The Hateful Eight Producer: Nothing Arbitrary About Filmmaking for Quentin Tarantino

By  · Published on January 7th, 2016

Whenever you think about some of your favorite movies, Stacey Sher’s name should come to mind. The producer worked on Pulp Fiction, Gattaca, Get Shorty, Out of Sight, and plenty of other great titles. Sher has collaborated with some of today’s finest filmmakers, and 20 years after their first partnership, she’s once again worked with director Quentin Tarantino for his eight feature film, The Hateful Eight.

Sher, born in New York, grew up with character-driven dramas, the kind of films that have certainly influenced her career. “My father was a real cinephile,” she tells us. “Even though I didn’t grow up in California and didn’t know there was a career like the one I have, I grew up in the 70s, this great time for the mainstream auteur. I liked Star Wars like every other kid, but my family was the kind of family that went to see Raging Bull opening weekend. The films of Hal Ashby, Sydney Pollack, Howard Hawks, the MGM musicals, Preston Sturges, Billy Wylder, Hitchock, and Billy Wyler all made an impact on me, but I have to say, the first film that made me understand what cinema was Clockwork Orange. I was probably 14 or 15, and I saw it when I was in Florida. I was home alone watching that movie a lot. For me, from an existential standpoint, you can have this loathsome character and still root for their freewill – that was mind-blowing.”

Funnily enough, what Sher touches on regarding Clockwork Orange is prevalent in The Hateful Eight, in which Tarantino makes the audience root for some nasty bastards, played by Kurt Russell and Samuel L. Jackson, to name a few, to make it out of this suspenseful and uproarious Western alive in one piece.

Sher’s first credit wasn’t a nasty little piece of cinema, like The Hateful Eight or Clockwork Orange, though. “The Heartbreak Hotel was my first associate producer credit, but my first film was Adventures in Babysitting, which was Chris Columbus’ first movie,” she says. “I have a special thanks on that, so it was my first credit. Both are Chris Columbus films, though. Adventures in Babysitting was the script that got me my job. I knew the writer, David Simkins, who told me he wanted to write After Hours for kids.”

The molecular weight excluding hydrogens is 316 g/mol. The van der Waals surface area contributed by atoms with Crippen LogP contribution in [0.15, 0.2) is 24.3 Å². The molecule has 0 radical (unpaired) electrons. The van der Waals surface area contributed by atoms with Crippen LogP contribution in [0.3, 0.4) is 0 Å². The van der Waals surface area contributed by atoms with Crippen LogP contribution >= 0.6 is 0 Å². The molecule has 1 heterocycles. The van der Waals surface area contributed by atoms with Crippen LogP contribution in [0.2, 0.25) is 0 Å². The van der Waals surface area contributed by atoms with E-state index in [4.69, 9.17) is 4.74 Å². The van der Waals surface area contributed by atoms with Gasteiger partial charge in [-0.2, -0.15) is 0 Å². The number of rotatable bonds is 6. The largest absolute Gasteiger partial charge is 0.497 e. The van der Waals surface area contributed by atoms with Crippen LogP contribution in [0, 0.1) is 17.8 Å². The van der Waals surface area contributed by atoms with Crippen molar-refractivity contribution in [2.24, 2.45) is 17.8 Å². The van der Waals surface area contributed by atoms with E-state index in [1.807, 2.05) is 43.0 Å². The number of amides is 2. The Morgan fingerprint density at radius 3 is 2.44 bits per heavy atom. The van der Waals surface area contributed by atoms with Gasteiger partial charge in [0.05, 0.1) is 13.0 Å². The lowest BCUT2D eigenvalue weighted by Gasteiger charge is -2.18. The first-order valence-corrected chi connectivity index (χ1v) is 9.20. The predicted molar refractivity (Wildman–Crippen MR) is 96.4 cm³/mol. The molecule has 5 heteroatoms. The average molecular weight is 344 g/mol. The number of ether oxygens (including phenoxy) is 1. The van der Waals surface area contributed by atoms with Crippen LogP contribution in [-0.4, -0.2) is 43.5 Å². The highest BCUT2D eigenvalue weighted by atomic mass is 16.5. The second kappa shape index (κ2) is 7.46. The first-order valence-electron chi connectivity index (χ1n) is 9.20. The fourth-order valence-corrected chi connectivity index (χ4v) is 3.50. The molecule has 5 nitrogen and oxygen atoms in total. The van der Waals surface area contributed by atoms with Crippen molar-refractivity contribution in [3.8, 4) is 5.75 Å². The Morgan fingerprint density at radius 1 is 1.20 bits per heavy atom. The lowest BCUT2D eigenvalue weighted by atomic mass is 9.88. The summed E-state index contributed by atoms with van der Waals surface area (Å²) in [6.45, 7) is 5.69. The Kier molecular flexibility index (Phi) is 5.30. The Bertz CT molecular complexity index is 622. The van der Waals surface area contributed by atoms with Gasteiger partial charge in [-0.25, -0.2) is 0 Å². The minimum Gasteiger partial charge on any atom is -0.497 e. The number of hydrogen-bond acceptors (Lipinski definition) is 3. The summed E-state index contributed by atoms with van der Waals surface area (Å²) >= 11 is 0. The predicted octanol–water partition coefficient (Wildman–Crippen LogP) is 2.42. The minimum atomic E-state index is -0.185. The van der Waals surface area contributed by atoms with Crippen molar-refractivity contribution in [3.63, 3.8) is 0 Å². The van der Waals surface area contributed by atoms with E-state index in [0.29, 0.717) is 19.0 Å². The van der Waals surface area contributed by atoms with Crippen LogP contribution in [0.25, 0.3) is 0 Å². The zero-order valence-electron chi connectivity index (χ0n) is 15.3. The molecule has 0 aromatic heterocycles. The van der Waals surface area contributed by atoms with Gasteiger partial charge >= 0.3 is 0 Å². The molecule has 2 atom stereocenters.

To this day, as she speaks fondly of those first two credits, she keeps in mind a valuable lesson she learned from that time in her career. “The lovely Debra Hill, my first boss, told me, ‘There’s no above or below the line. You are all just a member of the crew, moving forward to get your day made,’” Sher recalls. “She’s the godmother of indie film. She did Halloween, Escape From New York, and started as a script supervisor in the streets of San Francisco. It’s that kind of approach that has influenced my entire career. I really learned about the development process from that first job. Also, I met Shane Black (Kiss Kiss Bang Bang) and Scott Frank (The Lookout) my first weeks of working, and Shane Black taught me how to write story notes from a writers’ point-of-view. He actually helped me write my story notes on Adventures in Babysitting, weirdly. That was kind of the beginning for me.”

Sher went on to work with Oliver Stone, Steven Soderbergh, and, of course, Quentin Tarantino. “I’ve found the best filmmakers to work with often want to hear the truth from the people they trust, that are always striving to be the best they can be,” she explains. “Look, the way I approach producing is like part book editor, part cheerleader. There are times where you have to hold it altogether, so they know they can get through it, like when you’re working in the snow or on a mountain and all of these things. Our job is to create a safe place for these people do their best work.”